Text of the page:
The Problem With Treating Terrorism Like A Law Enforcement Problem
So far, I’ve found the 9/11 hearings to be a partisan joke, but there has been at least one really interesting development that hasn’t gotten the attention it deserved…
“A report compiled by the commission’s staff found that senior officials in the Clinton White House said they had made it clear the CIA had a licence to kill the Saudi fugitive and not just capture him.
But the report said: “If the policy makers believed their intent was clear, every CIA official interviewed on this topic by the commission, from (the CIA director, George Tenet) to the official who actually briefed the agents in the field, told us they had heard a different message.
“What the United States would let the military do is quite different, Tenet said, from the rules that govern covert action in the field.”
The distinction may have made a crucial difference to the hunt for the al-Qaeda leader, who later ordered the September 11 attacks.
“CIA senior managers, operators and lawyers uniformly said that they read the relevant authorities signed by President Clinton as instructing them to capture bin Laden, except in the defined contingency. They believed that the only acceptable context for killing bin Laden was a credible capture operation,” the report said.
It quoted a former chief of the Osama bin Laden unit as saying: “We always talked about how much easier it would have been to kill him.”
As expected, the Clinton people denied that, just as they’ve denied that Clinton was offered Bin Laden by Sudan and turned him down. But, Clinton himself has publicly admitted that is exactly what happened….
“Mr. bin Laden used to live in Sudan. He was expelled from Saudi Arabia in 1991, then he went to Sudan.
“And we’d been hearing that the Sudanese wanted America to start meeting with them again – they released him.
“At the time, 1996, he had committed no crime against America so I did not bring him here because we had no basis on which to hold him, though we knew he wanted to commit crimes against America.
“So I pleaded with the Saudis to take him, ’cause they could have. But they thought it was a hot potato and they didn’t and that’s how he wound up in Afghanistan.”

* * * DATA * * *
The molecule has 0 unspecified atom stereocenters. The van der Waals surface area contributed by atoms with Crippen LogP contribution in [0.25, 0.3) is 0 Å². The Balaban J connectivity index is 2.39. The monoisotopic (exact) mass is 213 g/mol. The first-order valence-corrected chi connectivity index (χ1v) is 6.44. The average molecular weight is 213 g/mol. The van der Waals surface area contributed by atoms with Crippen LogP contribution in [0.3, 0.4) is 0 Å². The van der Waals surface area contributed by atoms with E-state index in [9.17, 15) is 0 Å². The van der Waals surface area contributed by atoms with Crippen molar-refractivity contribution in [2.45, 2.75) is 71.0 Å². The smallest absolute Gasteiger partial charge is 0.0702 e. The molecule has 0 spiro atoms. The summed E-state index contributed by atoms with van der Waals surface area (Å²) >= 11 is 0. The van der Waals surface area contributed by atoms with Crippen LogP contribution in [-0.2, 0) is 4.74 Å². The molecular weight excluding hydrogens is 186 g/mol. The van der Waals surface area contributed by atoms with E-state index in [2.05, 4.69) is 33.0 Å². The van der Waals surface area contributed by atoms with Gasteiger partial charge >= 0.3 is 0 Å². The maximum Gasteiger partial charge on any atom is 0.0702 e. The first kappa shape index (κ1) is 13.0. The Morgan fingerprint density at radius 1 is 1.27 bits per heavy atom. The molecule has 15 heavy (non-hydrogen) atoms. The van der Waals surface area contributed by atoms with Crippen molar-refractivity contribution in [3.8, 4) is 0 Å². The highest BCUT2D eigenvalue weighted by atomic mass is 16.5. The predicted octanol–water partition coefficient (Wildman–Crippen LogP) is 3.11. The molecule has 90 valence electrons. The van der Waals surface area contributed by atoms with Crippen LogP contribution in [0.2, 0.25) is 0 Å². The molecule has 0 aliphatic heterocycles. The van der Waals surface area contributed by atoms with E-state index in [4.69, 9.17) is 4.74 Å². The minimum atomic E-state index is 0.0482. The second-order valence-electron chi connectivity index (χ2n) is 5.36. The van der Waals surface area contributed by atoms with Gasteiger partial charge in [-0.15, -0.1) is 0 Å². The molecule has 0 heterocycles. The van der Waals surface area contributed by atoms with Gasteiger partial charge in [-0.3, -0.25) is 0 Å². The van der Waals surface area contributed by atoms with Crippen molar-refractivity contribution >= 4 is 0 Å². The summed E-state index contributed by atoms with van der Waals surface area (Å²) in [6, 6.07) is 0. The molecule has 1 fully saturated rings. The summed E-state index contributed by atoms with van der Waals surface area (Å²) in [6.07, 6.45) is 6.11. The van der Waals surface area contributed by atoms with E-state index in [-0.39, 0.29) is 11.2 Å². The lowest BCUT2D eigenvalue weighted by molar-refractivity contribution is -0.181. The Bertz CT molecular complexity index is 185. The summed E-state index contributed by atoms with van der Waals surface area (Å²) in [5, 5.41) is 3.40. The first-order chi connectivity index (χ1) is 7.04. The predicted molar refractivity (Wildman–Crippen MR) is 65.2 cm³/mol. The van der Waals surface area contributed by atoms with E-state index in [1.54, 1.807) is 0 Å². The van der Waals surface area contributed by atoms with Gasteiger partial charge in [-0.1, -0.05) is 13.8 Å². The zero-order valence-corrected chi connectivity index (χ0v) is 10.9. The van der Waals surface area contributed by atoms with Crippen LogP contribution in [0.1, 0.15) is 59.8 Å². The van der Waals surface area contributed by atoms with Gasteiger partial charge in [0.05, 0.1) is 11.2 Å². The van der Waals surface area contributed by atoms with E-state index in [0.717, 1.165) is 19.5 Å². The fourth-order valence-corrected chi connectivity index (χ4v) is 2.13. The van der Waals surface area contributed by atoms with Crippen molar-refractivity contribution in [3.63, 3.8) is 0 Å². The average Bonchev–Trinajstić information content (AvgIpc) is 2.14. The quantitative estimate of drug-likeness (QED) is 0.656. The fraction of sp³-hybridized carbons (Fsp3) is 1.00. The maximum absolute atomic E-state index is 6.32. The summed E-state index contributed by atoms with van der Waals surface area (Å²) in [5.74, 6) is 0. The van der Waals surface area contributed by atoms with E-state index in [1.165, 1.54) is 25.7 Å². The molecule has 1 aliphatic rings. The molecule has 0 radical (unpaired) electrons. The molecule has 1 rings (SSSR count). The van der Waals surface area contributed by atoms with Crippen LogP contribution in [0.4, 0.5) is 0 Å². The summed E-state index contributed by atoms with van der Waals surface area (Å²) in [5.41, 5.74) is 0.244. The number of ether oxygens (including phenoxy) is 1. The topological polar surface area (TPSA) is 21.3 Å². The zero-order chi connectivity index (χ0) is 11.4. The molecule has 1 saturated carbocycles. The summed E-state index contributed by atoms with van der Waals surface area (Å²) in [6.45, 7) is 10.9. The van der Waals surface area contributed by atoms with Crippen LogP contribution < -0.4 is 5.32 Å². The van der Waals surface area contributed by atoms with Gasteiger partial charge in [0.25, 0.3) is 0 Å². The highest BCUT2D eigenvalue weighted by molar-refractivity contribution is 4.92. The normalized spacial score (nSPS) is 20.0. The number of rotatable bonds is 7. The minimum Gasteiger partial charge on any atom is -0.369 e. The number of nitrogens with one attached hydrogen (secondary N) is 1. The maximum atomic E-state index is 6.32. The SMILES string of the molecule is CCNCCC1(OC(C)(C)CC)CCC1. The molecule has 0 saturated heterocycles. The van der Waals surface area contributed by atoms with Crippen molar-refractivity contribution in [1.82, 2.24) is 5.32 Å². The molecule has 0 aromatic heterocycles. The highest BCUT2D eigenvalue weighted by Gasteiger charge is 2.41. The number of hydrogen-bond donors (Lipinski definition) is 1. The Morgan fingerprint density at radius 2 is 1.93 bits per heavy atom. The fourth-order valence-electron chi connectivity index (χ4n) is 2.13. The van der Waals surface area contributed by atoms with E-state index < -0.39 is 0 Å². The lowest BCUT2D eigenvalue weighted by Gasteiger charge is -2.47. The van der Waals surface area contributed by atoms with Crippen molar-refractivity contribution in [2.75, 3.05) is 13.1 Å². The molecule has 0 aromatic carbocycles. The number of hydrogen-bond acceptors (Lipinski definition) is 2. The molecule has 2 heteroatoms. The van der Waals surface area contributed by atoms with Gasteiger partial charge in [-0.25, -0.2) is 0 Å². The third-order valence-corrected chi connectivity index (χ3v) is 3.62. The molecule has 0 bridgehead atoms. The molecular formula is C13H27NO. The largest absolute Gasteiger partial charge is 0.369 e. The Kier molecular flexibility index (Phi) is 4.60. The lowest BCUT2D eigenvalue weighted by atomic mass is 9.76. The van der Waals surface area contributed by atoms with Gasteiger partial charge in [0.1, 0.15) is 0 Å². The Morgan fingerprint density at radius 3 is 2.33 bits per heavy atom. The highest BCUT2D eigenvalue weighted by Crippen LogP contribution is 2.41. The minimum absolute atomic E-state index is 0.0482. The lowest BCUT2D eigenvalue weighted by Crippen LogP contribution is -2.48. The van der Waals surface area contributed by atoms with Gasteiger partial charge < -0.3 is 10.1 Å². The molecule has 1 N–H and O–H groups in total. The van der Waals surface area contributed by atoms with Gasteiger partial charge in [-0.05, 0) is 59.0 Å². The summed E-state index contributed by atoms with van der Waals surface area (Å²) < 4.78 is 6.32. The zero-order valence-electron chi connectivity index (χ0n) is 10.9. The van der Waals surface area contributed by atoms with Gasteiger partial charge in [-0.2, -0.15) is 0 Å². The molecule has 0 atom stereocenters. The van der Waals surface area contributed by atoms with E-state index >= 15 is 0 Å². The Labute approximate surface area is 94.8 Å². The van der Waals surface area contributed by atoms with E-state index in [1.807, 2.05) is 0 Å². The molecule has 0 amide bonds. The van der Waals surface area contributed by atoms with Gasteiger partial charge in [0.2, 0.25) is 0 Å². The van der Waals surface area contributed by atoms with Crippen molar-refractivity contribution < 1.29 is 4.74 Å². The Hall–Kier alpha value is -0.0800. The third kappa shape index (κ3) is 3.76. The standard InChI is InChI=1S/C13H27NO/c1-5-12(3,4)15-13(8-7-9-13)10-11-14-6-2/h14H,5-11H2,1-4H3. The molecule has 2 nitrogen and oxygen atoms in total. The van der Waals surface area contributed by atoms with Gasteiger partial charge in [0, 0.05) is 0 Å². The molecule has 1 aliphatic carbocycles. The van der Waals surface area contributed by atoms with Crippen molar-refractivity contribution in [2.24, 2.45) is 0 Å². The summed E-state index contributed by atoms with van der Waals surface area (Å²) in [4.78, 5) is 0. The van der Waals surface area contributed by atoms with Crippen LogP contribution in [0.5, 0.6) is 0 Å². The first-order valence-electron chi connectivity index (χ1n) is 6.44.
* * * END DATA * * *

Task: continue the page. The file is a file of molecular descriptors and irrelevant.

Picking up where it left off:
Of course, this shows how ludicrous it has been for people like Richard Clarke to claim that fighting terrorism was the Clinton administration’s top priority.
However, the more important lesson here is that treating terrorism as a law enforcement problem like the Clinton team did and John Kerry plans to do is a recipe for failure.
How can anyone buy into the idea that we should try to prevent future 9/11s by trying to capture terrorists without killing them in hostile nations like Saddam Hussein’s Iraq or the Taliban’s Afghanistan? Then let’s say that against all odds, we manage to slap the cuffs on a terrorist and somehow get him back to the US. Then, even though they’re probably not going to be US citizens, we’re supposed give them a high powered attorney and try to put them in jail even though we realistically can’t reveal a lot of our intelligence sources and most of the relevant witnesses live in other countries? Keep in mind that in 1996, even after Al-Qaeda had been involved in the first WTC bombings and the Black Hawk Down incident, Bill Clinton still didn’t believe we had a basis on which to hold Osama Bin Laden.
In an age where a nuclear 9/11 is not out of the question, how can we risk engaging in that sort of unworkable strategy? The last thing I want to hear after a suitcase nuke goes off in LA or DC is “Yeah, we knew where the terrorists were, but we didn’t think we could make a case against them in court so we didn’t take any action”.